- MSc in Construction Science and Management – University of Lincoln
- Masters in Construction Engineering and Management – Stevens Institute of Technology
- MSc Project Management for Construction – University of Portsmouth
- MSc in Building Information Modelling and Management – Oxford Brookes University
- Master in Construction Management – Ho Chi Minh City University of Technology
- Project Management in Construction Works with BIM – Politecnico di Milano
- Master of Science in Construction Management (MSCM) – Fordham University
- Masters in Sustainable Building Projects – University Jesuita de Guadalajara
- MSc in Construction Management – College of Engineering, City University of Hong Kong
How To Become A Construction Project Manager Without A University Degree
Another option for people interested in the industry is apprenticeship. Apprenticeship entails learning under an experienced construction project manager for a duration (4-5 years) to learn the responsibilities of the profession. By becoming an apprentice, professionals gain hands-on experience and knowledge in the industry. Apprentices gradually progress from construction workers to construction supervisors to project managers.
Apprentices learn safe practices, regulations, and skills required to succeed in the industry. They also get to network with other professionals and build their work portfolios in preparation for future job roles. Apprentices can also take certification courses to increase their knowledge of the profession and boost their employability.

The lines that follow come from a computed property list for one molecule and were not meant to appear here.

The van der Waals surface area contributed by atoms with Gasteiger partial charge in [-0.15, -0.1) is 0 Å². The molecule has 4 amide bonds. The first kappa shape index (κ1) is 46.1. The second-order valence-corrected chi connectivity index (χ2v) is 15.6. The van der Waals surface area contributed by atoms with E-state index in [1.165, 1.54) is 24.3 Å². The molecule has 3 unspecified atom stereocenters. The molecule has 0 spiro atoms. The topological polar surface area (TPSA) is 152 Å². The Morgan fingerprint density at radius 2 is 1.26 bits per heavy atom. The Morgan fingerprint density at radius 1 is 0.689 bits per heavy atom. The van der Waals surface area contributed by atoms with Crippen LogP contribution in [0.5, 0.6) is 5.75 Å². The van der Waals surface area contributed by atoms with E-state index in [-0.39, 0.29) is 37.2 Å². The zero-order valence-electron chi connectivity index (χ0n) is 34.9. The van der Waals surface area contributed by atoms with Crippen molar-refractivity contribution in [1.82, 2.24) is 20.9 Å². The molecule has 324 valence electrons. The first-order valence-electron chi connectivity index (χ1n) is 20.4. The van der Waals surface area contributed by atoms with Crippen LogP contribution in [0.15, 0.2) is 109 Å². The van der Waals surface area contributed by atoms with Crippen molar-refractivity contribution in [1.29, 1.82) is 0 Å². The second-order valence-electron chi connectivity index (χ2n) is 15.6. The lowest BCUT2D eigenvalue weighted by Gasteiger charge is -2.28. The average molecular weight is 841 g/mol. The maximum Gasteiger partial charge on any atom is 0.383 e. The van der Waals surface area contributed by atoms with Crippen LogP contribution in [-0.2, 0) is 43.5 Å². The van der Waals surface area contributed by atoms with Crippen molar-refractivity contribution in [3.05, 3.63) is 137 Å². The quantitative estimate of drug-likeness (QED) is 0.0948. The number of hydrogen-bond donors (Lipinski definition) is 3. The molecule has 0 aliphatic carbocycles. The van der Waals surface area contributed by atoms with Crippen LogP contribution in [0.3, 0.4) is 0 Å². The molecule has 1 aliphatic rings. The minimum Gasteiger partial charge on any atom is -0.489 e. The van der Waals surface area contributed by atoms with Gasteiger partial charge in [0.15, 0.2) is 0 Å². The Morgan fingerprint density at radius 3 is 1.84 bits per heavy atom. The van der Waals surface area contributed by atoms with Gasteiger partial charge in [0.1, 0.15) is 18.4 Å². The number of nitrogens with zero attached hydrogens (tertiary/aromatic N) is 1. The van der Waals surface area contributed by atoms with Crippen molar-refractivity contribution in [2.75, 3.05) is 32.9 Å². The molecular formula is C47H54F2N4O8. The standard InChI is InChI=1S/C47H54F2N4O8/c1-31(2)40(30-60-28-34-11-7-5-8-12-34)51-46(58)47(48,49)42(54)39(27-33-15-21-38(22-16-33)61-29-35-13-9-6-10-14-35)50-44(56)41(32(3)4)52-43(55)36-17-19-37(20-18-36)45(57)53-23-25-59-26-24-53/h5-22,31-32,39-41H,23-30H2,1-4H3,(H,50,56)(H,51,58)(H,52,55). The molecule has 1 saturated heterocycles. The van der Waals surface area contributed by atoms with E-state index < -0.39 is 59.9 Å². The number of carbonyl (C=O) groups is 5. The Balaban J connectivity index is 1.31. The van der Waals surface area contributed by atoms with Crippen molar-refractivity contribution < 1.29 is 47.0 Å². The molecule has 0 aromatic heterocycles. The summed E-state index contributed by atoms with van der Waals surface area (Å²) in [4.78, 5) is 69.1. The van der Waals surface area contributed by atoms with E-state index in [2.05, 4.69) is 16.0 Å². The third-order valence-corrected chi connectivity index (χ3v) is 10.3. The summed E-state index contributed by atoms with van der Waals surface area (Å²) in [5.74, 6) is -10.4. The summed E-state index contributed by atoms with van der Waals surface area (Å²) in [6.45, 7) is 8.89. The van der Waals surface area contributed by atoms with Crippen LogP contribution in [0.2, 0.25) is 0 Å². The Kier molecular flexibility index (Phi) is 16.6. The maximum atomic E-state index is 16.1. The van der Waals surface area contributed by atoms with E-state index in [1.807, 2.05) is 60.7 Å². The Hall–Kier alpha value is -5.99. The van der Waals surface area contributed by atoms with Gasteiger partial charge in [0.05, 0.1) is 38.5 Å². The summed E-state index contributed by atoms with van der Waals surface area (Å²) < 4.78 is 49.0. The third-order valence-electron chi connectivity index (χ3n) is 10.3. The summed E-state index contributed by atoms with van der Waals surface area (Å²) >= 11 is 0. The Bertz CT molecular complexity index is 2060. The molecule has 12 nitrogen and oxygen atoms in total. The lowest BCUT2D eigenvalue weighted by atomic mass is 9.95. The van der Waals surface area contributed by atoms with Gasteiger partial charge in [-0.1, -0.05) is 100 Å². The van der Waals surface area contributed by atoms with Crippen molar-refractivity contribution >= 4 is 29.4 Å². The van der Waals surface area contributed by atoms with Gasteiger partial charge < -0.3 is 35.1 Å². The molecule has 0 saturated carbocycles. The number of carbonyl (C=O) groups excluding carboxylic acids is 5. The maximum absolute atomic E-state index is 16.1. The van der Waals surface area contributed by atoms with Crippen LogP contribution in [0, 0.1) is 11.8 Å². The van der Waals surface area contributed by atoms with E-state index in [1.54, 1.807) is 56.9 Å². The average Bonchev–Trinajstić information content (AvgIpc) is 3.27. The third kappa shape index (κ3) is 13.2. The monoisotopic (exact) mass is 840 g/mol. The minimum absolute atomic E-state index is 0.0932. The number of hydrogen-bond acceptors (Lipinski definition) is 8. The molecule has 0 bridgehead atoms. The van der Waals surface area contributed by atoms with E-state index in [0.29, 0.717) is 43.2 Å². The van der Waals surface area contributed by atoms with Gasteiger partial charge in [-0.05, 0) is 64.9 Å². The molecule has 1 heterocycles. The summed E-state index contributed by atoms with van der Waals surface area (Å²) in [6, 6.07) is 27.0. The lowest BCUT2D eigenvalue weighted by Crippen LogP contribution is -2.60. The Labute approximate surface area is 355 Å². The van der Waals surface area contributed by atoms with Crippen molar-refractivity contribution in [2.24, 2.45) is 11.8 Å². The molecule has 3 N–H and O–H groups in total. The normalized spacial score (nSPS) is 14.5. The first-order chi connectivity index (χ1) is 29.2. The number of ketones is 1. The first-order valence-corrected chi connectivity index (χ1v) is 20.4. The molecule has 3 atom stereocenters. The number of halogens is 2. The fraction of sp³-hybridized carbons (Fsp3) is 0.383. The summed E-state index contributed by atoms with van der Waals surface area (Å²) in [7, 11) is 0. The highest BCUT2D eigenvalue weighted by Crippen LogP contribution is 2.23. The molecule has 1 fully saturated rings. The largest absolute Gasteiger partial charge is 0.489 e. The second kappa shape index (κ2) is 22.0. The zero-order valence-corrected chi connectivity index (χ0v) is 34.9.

Besides university learning and apprenticeships, two other ways to foster career growth as a construction project manager are to get a mentor and be up to date on trends in the industry. A mentor would provide the necessary guidance for advancement up the construction management ladder.
To stay knowledgeable about innovations in the industry, check out planradar.com. PlanRadar is a tech company that exists for B2B and B2C firms in the construction industry. It provides clients and contractors with a project management platform that boosts their efficiency and productivity. The management software allows owners to monitor the progress of their projects from the comfort of their homes or offices.